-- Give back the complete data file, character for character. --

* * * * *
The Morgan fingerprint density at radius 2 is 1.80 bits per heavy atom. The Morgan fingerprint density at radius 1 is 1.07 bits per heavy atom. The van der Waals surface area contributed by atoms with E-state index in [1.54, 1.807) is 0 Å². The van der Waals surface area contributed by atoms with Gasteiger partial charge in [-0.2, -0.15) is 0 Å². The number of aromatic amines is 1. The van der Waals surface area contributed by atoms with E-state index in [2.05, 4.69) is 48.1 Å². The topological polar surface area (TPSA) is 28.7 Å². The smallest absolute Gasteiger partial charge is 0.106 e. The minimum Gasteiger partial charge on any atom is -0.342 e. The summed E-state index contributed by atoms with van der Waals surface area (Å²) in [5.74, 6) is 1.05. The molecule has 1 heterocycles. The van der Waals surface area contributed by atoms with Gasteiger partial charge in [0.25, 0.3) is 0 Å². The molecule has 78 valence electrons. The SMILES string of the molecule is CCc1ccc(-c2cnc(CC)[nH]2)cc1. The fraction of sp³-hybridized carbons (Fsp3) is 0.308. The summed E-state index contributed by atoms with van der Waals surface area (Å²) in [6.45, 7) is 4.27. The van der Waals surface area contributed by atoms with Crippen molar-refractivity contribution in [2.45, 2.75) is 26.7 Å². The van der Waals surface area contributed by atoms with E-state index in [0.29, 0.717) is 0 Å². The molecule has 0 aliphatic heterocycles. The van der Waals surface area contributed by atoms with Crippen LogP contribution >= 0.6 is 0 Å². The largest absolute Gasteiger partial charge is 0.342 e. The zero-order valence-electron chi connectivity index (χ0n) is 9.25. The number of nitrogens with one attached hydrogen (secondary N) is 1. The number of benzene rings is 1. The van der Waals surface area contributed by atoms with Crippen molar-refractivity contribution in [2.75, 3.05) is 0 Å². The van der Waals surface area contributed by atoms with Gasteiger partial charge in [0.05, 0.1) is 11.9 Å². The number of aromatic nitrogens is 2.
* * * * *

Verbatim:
The Morgan fingerprint density at radius 2 is 1.80 bits per heavy atom. The Morgan fingerprint density at radius 1 is 1.07 bits per heavy atom. The van der Waals surface area contributed by atoms with E-state index in [1.54, 1.807) is 0 Å². The van der Waals surface area contributed by atoms with Gasteiger partial charge in [-0.2, -0.15) is 0 Å². The number of aromatic amines is 1. The van der Waals surface area contributed by atoms with E-state index in [2.05, 4.69) is 48.1 Å². The topological polar surface area (TPSA) is 28.7 Å². The smallest absolute Gasteiger partial charge is 0.106 e. The minimum Gasteiger partial charge on any atom is -0.342 e. The summed E-state index contributed by atoms with van der Waals surface area (Å²) in [5.74, 6) is 1.05. The molecule has 1 heterocycles. The van der Waals surface area contributed by atoms with Gasteiger partial charge in [0.25, 0.3) is 0 Å². The molecule has 78 valence electrons. The SMILES string of the molecule is CCc1ccc(-c2cnc(CC)[nH]2)cc1. The fraction of sp³-hybridized carbons (Fsp3) is 0.308. The summed E-state index contributed by atoms with van der Waals surface area (Å²) in [6.45, 7) is 4.27. The van der Waals surface area contributed by atoms with Crippen molar-refractivity contribution in [2.45, 2.75) is 26.7 Å². The van der Waals surface area contributed by atoms with E-state index in [0.29, 0.717) is 0 Å². The molecule has 0 aliphatic heterocycles. The van der Waals surface area contributed by atoms with Crippen LogP contribution >= 0.6 is 0 Å². The largest absolute Gasteiger partial charge is 0.342 e. The zero-order valence-electron chi connectivity index (χ0n) is 9.25. The number of nitrogens with one attached hydrogen (secondary N) is 1. The number of benzene rings is 1. The van der Waals surface area contributed by atoms with Crippen molar-refractivity contribution in [2.75, 3.05) is 0 Å². The van der Waals surface area contributed by atoms with Gasteiger partial charge in [0.05, 0.1) is 11.9 Å². The number of aromatic nitrogens is 2.